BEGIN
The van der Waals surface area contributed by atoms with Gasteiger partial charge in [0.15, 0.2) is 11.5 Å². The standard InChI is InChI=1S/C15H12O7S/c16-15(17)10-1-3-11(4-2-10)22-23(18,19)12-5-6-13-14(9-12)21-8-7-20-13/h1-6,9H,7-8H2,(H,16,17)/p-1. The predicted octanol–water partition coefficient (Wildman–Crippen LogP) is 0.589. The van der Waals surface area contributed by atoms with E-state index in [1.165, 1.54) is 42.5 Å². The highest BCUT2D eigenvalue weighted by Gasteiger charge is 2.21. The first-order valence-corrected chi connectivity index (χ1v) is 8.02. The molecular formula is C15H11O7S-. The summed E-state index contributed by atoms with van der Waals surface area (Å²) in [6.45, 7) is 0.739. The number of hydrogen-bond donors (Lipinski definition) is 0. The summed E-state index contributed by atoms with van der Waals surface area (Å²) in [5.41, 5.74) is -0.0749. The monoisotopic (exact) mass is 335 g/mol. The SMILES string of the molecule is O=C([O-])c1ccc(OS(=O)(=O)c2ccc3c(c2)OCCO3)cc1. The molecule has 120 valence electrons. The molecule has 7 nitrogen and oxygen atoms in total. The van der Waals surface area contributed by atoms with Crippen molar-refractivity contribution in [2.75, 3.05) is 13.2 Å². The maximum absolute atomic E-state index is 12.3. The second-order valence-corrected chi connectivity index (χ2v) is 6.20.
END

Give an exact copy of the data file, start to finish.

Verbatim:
The van der Waals surface area contributed by atoms with Gasteiger partial charge in [0.15, 0.2) is 11.5 Å². The standard InChI is InChI=1S/C15H12O7S/c16-15(17)10-1-3-11(4-2-10)22-23(18,19)12-5-6-13-14(9-12)21-8-7-20-13/h1-6,9H,7-8H2,(H,16,17)/p-1. The predicted octanol–water partition coefficient (Wildman–Crippen LogP) is 0.589. The van der Waals surface area contributed by atoms with E-state index in [1.165, 1.54) is 42.5 Å². The highest BCUT2D eigenvalue weighted by Gasteiger charge is 2.21. The first-order valence-corrected chi connectivity index (χ1v) is 8.02. The molecular formula is C15H11O7S-. The summed E-state index contributed by atoms with van der Waals surface area (Å²) in [6.45, 7) is 0.739. The number of hydrogen-bond donors (Lipinski definition) is 0. The summed E-state index contributed by atoms with van der Waals surface area (Å²) in [5.41, 5.74) is -0.0749. The monoisotopic (exact) mass is 335 g/mol. The SMILES string of the molecule is O=C([O-])c1ccc(OS(=O)(=O)c2ccc3c(c2)OCCO3)cc1. The molecule has 120 valence electrons. The molecule has 7 nitrogen and oxygen atoms in total. The van der Waals surface area contributed by atoms with Crippen molar-refractivity contribution in [2.75, 3.05) is 13.2 Å². The maximum absolute atomic E-state index is 12.3. The second-order valence-corrected chi connectivity index (χ2v) is 6.20.